Protest decision offers lesson in how to avoid protests
Small businesses fighting for a $60 million single award contract to support a Defense Department human resources program got two bites at the apple before falling short.
The Defense Human Resources Activity contract to support its Family and Employer Programs and Policy program was awarded to Interactive Government Holdings, a service-disabled, veteran-owned company in Springfield, Va.
IGH first won the contract in April 2015, but six companies filed protests with the Government Accountability Office and GAO agreed with them. They sent the contract back after finding the evaluations unreasonable and inconsistent with the solicitations.
The Defense HR Activity followed GAO’s recommendations and made a second award to IGH. And three companies -- TENICA Associates, Dynamic Systems Technology, and TEK Source USA -- filed protests. The three also were among the six protesters who objected to the first award to IGH.
While they were successful the first time around, they fell short this time.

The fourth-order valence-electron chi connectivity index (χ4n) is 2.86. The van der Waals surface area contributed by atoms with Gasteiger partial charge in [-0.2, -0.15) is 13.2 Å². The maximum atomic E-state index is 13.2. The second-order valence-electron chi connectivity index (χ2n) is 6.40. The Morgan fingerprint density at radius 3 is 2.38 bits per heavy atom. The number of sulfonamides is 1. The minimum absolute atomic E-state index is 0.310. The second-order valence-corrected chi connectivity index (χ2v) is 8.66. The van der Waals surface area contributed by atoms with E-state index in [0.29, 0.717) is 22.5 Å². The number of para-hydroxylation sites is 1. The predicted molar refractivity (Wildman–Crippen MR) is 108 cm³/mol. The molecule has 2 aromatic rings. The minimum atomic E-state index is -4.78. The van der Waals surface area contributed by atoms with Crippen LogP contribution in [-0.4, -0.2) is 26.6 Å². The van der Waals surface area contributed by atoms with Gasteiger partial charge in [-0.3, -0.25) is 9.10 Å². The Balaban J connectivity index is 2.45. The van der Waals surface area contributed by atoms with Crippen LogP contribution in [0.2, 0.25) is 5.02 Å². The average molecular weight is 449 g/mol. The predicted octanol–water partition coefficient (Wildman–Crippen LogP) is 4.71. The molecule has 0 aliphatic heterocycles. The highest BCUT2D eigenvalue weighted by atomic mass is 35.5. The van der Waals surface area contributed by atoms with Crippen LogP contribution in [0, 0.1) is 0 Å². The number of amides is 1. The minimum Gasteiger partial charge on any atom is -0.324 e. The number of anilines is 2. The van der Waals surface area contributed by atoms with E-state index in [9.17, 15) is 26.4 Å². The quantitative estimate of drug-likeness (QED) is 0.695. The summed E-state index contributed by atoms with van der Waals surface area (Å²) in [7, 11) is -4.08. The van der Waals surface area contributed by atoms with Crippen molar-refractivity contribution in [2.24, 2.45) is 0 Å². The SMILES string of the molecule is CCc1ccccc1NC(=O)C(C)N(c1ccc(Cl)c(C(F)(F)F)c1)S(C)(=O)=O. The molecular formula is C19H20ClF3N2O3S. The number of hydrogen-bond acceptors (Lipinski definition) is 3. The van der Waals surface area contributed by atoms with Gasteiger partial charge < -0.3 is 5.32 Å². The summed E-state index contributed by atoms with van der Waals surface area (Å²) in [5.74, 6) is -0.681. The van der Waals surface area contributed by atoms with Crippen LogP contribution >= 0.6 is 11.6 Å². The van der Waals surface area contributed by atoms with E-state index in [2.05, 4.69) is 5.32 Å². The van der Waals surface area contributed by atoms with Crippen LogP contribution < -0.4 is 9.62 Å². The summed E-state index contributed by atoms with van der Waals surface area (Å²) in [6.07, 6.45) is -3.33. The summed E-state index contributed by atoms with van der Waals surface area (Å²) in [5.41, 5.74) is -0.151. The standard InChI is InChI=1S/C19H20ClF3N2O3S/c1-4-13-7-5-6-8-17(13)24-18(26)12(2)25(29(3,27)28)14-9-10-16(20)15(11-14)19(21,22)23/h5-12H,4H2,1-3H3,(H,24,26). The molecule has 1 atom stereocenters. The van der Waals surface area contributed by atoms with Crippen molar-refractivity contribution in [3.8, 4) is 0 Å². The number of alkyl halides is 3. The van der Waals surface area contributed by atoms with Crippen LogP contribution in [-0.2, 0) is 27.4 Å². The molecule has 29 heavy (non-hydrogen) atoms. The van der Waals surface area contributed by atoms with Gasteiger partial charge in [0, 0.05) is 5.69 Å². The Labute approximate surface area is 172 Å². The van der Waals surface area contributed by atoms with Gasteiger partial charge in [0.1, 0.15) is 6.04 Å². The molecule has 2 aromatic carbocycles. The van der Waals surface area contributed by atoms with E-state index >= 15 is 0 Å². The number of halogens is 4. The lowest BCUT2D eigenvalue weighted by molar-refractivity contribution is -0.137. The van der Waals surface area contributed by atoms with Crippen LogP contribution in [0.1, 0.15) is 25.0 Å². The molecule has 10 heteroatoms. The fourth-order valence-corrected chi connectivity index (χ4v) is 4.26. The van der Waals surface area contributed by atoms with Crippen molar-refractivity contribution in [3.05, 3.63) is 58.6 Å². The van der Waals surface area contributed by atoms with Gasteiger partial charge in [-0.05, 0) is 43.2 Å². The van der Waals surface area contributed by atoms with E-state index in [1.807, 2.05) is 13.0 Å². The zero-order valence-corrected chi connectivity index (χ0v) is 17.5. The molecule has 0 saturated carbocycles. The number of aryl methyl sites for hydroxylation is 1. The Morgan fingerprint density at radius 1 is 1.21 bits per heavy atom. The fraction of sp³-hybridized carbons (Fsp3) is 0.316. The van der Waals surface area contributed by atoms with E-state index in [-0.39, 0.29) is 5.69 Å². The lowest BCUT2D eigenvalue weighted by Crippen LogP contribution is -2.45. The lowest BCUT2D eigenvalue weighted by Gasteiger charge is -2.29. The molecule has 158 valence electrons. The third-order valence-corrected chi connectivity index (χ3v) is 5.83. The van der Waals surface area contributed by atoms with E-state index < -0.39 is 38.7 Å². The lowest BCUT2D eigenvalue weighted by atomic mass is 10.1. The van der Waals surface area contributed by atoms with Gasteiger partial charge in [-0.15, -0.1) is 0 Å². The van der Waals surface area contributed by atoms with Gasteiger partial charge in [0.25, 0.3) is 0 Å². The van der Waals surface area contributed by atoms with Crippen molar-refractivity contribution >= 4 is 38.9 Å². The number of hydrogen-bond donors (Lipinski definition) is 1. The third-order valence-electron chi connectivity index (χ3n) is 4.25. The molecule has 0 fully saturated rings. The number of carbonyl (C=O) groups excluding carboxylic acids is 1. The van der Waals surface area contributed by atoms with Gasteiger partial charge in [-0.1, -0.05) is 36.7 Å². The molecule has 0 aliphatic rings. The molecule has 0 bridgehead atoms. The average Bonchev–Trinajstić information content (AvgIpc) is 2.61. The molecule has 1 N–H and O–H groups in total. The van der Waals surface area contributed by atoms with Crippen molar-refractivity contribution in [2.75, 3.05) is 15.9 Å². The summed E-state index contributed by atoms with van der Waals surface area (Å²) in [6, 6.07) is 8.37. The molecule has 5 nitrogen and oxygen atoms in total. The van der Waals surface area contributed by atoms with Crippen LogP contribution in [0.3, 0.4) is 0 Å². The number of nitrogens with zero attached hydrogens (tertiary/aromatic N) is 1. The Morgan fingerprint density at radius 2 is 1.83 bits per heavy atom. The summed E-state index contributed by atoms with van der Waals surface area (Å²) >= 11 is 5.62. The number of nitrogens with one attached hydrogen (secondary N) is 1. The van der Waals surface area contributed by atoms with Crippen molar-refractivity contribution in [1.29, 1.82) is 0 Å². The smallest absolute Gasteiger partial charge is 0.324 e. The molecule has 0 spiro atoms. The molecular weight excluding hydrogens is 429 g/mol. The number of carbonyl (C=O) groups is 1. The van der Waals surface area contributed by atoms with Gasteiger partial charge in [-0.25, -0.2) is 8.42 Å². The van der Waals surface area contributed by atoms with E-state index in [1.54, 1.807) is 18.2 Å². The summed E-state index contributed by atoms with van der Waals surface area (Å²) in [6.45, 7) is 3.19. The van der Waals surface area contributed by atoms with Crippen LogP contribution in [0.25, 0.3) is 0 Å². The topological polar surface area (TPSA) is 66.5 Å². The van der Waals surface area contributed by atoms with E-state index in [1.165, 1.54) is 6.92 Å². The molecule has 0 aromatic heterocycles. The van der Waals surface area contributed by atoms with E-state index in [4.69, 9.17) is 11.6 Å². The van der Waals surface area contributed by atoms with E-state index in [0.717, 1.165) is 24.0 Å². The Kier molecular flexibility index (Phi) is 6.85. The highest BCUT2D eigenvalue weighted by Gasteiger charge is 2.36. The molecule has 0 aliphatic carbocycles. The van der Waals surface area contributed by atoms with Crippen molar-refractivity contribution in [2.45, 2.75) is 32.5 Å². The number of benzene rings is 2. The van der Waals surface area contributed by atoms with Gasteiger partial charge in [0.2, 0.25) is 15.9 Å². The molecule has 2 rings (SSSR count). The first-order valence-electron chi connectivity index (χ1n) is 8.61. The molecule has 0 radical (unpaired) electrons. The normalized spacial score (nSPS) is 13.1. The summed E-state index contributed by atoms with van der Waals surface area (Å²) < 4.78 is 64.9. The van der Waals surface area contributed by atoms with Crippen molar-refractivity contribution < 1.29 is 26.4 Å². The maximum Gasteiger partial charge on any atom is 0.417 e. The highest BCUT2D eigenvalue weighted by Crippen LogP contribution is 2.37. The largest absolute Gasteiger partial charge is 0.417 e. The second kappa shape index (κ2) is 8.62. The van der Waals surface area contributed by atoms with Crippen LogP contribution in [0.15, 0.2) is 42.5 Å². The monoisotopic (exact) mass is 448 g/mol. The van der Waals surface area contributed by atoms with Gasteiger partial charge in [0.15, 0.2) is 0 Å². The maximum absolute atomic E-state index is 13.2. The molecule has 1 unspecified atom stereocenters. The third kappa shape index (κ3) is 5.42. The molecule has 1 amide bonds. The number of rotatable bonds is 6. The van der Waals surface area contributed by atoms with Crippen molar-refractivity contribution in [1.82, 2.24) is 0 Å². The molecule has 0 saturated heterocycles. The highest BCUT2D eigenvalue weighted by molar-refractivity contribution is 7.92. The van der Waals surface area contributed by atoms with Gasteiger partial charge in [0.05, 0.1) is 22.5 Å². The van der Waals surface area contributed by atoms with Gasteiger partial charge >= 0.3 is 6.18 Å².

The big difference between the first award, which GAO rejected, and the second, which they supported, can be traced to the agency’s actions.
In the first group of protests, GAO ruled that the agency didn’t do enough to document its decision to pick IGH. Without the documentation, there is no way to consider whether it is a reasonable decision. If you can’t determine if it is reasonable, then GAO has no alternative but to declare it unreasonable.
Well, the Defense HR Activity documented its decision this time and was able to answer why they scored each company the way they did and how the decision matched the requirements described in the solicitation.
When an agency can do that, you are going to be hard pressed to convince GAO to overturn a decision. And that to me seems to be a key to bid protests and an answer for agencies trying to reduce the number of protests they are hit with: document and explain, and GAO will almost always be on your side.
I’ll take it a step further; document and explain and share that at the debriefing, and I’m sure you’ll see a drop in bid protests.
Posted by Nick Wakeman on Mar 18, 2016 at 9:28 AM